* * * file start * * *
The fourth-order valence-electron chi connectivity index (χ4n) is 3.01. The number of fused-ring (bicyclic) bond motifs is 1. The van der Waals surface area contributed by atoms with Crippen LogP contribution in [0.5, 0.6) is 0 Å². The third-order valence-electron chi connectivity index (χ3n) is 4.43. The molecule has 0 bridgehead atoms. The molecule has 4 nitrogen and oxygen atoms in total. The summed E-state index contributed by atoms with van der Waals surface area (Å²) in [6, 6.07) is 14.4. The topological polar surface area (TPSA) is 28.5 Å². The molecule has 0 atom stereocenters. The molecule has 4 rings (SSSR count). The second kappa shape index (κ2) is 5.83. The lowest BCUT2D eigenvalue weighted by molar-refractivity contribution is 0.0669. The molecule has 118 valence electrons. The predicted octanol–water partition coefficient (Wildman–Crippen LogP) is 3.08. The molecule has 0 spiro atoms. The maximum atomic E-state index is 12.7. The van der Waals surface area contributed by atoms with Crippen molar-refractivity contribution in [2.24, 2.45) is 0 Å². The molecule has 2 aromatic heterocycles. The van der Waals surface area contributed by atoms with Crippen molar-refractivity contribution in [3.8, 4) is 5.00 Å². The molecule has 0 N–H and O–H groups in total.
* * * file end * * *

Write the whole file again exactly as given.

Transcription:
The fourth-order valence-electron chi connectivity index (χ4n) is 3.01. The number of fused-ring (bicyclic) bond motifs is 1. The van der Waals surface area contributed by atoms with Crippen LogP contribution in [0.5, 0.6) is 0 Å². The third-order valence-electron chi connectivity index (χ3n) is 4.43. The molecule has 0 bridgehead atoms. The molecule has 4 nitrogen and oxygen atoms in total. The summed E-state index contributed by atoms with van der Waals surface area (Å²) in [6, 6.07) is 14.4. The topological polar surface area (TPSA) is 28.5 Å². The molecule has 0 atom stereocenters. The molecule has 4 rings (SSSR count). The second kappa shape index (κ2) is 5.83. The lowest BCUT2D eigenvalue weighted by molar-refractivity contribution is 0.0669. The molecule has 118 valence electrons. The predicted octanol–water partition coefficient (Wildman–Crippen LogP) is 3.08. The molecule has 0 spiro atoms. The maximum atomic E-state index is 12.7. The van der Waals surface area contributed by atoms with Crippen molar-refractivity contribution in [2.24, 2.45) is 0 Å². The molecule has 2 aromatic heterocycles. The van der Waals surface area contributed by atoms with Crippen molar-refractivity contribution in [3.8, 4) is 5.00 Å². The molecule has 0 N–H and O–H groups in total.